Composers Elizabeth Brown and Frances White will have their works performed in collaboration with the Momenta Quartet on Thursday, December 5th, 2019, 8pm at Brooklyn’s Roulette. As part of the celebrated Interpretations Series 31st Season, they will present an evening of works that blend sound and sight, both Western and Eastern in style, and steeped in literary and mythic origins.

The evening takes inspiration from 11th-century Persian epic Shahnameh, James Pritchett, W.G. Sebald, and poet Mark Strand, utilizing Interpretations founder Thomas Buckner narration and vocal skills.


Lothar Osterburg with Tower of Babel sculpture

Among several visual accompaniments, video and sculpture artist Lothar Osterburg has constructed a sculpture to pair with Elizabeth Brown’s Babel a fresh take on the Biblical myth. Rather than destruction, the pairing of music and visual presents the tale as cumulative growth, with New York City acting as a thriving analogue.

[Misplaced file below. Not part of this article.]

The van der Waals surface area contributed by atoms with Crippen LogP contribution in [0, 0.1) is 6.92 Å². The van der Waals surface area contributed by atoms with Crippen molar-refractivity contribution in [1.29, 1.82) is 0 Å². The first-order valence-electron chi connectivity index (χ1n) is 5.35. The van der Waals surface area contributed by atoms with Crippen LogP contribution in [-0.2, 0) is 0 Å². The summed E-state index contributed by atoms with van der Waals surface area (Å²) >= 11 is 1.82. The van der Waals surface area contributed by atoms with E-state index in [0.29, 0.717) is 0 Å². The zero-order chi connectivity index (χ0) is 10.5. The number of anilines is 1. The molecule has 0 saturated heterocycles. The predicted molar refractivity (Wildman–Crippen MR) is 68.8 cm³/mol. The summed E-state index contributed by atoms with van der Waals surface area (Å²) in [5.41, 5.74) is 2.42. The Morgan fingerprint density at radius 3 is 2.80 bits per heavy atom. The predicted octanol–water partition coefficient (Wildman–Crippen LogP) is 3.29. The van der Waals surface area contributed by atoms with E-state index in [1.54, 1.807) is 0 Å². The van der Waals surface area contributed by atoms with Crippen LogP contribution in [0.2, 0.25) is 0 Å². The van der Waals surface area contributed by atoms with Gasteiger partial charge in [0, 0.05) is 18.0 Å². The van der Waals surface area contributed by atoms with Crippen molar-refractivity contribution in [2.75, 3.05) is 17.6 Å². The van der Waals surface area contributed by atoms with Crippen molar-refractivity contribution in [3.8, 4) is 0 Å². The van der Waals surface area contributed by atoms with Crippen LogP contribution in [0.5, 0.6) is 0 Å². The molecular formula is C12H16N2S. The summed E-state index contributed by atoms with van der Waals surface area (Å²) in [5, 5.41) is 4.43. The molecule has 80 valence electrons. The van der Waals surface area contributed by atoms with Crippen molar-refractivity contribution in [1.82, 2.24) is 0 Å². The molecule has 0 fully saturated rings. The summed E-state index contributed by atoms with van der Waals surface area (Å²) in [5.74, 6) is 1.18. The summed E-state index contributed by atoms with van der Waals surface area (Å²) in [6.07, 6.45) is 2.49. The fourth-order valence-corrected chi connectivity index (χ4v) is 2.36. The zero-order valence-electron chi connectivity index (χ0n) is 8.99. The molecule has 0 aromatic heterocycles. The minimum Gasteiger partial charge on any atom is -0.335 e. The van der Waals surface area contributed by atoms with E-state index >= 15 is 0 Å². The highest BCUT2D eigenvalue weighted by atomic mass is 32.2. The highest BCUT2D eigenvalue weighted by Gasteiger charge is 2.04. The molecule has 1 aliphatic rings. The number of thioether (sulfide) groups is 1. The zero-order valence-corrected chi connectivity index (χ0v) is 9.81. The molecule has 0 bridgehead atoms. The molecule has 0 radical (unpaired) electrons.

Watch a preview clip of Brown’s Babel with Osterburg’s visuals:


The program also makes excellent use of composer Elizabeth Brown‘s masterful prowess as a shakuhachi player.

This haunting Japanese flute is given a chance to shine in various works, such as Frances White‘s The book of the eveningand Brown’s own Dialect, for solo shakuachi, which makes its NY premiere.


Frances White’s world premiere of And so the heavens turned is not the first time she has directly collaborated with James Pritcher’s texts — for an example, check out The Old Rose Reader.

Her work has been called “seductive and hypnotic” (Music Works), and with its lilting string parts, this certainly follows suit.